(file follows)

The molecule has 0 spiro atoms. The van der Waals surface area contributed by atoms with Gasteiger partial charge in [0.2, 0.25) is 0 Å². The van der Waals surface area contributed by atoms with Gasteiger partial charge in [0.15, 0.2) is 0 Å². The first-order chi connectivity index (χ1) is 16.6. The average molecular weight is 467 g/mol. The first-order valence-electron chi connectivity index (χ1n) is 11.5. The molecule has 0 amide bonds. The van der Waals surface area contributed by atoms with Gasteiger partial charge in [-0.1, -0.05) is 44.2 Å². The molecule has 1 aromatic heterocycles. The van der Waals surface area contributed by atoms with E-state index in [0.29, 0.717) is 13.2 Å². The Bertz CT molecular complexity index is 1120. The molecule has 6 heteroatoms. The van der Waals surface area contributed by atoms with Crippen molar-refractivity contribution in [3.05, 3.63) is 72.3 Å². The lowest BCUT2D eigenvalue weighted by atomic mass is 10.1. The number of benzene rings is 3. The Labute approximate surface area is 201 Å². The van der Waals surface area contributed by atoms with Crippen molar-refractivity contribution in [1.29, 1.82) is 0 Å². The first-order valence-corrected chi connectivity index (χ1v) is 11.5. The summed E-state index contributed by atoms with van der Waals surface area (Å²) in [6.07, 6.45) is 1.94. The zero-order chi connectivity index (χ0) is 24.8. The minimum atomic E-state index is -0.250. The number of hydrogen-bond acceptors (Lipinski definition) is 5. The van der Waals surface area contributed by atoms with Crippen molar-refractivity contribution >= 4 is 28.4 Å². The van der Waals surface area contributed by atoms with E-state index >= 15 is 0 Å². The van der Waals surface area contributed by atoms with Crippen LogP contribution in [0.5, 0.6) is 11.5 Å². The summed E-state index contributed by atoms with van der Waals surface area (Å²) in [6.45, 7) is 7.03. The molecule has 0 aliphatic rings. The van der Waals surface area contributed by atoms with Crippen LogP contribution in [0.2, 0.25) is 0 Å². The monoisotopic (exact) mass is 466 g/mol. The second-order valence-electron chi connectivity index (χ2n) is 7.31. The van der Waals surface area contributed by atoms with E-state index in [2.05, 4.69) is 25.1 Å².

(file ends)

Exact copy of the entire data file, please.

The molecule has 0 spiro atoms. The van der Waals surface area contributed by atoms with Gasteiger partial charge in [0.2, 0.25) is 0 Å². The van der Waals surface area contributed by atoms with Gasteiger partial charge in [0.15, 0.2) is 0 Å². The first-order chi connectivity index (χ1) is 16.6. The average molecular weight is 467 g/mol. The first-order valence-electron chi connectivity index (χ1n) is 11.5. The molecule has 0 amide bonds. The van der Waals surface area contributed by atoms with Gasteiger partial charge in [-0.1, -0.05) is 44.2 Å². The molecule has 1 aromatic heterocycles. The van der Waals surface area contributed by atoms with E-state index in [0.29, 0.717) is 13.2 Å². The Bertz CT molecular complexity index is 1120. The molecule has 6 heteroatoms. The van der Waals surface area contributed by atoms with Crippen molar-refractivity contribution in [3.05, 3.63) is 72.3 Å². The lowest BCUT2D eigenvalue weighted by atomic mass is 10.1. The number of benzene rings is 3. The Labute approximate surface area is 201 Å². The van der Waals surface area contributed by atoms with Crippen molar-refractivity contribution in [1.29, 1.82) is 0 Å². The first-order valence-corrected chi connectivity index (χ1v) is 11.5. The summed E-state index contributed by atoms with van der Waals surface area (Å²) in [6.07, 6.45) is 1.94. The zero-order chi connectivity index (χ0) is 24.8. The minimum atomic E-state index is -0.250. The number of hydrogen-bond acceptors (Lipinski definition) is 5. The van der Waals surface area contributed by atoms with Crippen molar-refractivity contribution >= 4 is 28.4 Å². The van der Waals surface area contributed by atoms with E-state index >= 15 is 0 Å². The van der Waals surface area contributed by atoms with Crippen LogP contribution in [0.5, 0.6) is 11.5 Å². The summed E-state index contributed by atoms with van der Waals surface area (Å²) in [6.45, 7) is 7.03. The molecule has 0 aliphatic rings. The van der Waals surface area contributed by atoms with Crippen LogP contribution in [0.2, 0.25) is 0 Å². The monoisotopic (exact) mass is 466 g/mol. The second-order valence-electron chi connectivity index (χ2n) is 7.31. The van der Waals surface area contributed by atoms with E-state index in [2.05, 4.69) is 25.1 Å².